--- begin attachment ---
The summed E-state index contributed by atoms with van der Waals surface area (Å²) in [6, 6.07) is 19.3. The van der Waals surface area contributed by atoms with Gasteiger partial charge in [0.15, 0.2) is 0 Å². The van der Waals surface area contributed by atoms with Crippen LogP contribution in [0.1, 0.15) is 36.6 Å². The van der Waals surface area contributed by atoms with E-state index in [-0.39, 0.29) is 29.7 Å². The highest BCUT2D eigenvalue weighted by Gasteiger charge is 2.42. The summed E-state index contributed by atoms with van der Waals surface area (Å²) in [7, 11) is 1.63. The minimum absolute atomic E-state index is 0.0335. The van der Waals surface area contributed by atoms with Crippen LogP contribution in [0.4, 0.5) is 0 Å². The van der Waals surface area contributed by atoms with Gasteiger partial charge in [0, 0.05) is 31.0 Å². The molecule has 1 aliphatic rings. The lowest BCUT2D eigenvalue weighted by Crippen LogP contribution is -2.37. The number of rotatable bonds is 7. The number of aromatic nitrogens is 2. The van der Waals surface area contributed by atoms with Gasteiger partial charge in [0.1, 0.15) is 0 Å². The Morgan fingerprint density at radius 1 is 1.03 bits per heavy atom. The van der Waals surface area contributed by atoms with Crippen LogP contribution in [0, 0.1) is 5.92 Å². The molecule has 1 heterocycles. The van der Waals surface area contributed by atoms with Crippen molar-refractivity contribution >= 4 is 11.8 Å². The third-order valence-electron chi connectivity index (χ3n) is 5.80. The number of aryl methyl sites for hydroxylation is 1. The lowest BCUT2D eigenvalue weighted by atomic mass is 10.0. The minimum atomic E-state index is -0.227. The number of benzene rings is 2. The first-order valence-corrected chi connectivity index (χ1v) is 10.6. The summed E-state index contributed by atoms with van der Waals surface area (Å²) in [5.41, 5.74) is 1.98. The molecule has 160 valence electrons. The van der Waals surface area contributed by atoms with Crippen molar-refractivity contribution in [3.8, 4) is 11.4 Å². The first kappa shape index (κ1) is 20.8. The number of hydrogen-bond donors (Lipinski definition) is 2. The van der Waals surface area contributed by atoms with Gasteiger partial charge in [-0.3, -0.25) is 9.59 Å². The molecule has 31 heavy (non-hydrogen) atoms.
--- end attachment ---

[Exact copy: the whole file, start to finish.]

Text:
The summed E-state index contributed by atoms with van der Waals surface area (Å²) in [6, 6.07) is 19.3. The van der Waals surface area contributed by atoms with Gasteiger partial charge in [0.15, 0.2) is 0 Å². The van der Waals surface area contributed by atoms with Crippen LogP contribution in [0.1, 0.15) is 36.6 Å². The van der Waals surface area contributed by atoms with E-state index in [-0.39, 0.29) is 29.7 Å². The highest BCUT2D eigenvalue weighted by Gasteiger charge is 2.42. The summed E-state index contributed by atoms with van der Waals surface area (Å²) in [7, 11) is 1.63. The minimum absolute atomic E-state index is 0.0335. The van der Waals surface area contributed by atoms with Crippen LogP contribution in [0.4, 0.5) is 0 Å². The van der Waals surface area contributed by atoms with Gasteiger partial charge in [0, 0.05) is 31.0 Å². The molecule has 1 aliphatic rings. The lowest BCUT2D eigenvalue weighted by Crippen LogP contribution is -2.37. The number of rotatable bonds is 7. The number of aromatic nitrogens is 2. The van der Waals surface area contributed by atoms with Gasteiger partial charge in [0.1, 0.15) is 0 Å². The Morgan fingerprint density at radius 1 is 1.03 bits per heavy atom. The van der Waals surface area contributed by atoms with Crippen LogP contribution in [0, 0.1) is 5.92 Å². The molecule has 1 heterocycles. The van der Waals surface area contributed by atoms with Crippen molar-refractivity contribution >= 4 is 11.8 Å². The third-order valence-electron chi connectivity index (χ3n) is 5.80. The number of aryl methyl sites for hydroxylation is 1. The lowest BCUT2D eigenvalue weighted by atomic mass is 10.0. The minimum atomic E-state index is -0.227. The number of benzene rings is 2. The first-order valence-corrected chi connectivity index (χ1v) is 10.6. The summed E-state index contributed by atoms with van der Waals surface area (Å²) in [5.41, 5.74) is 1.98. The molecule has 160 valence electrons. The van der Waals surface area contributed by atoms with Crippen molar-refractivity contribution in [3.8, 4) is 11.4 Å². The first kappa shape index (κ1) is 20.8. The number of hydrogen-bond donors (Lipinski definition) is 2. The van der Waals surface area contributed by atoms with Gasteiger partial charge in [-0.3, -0.25) is 9.59 Å². The molecule has 31 heavy (non-hydrogen) atoms.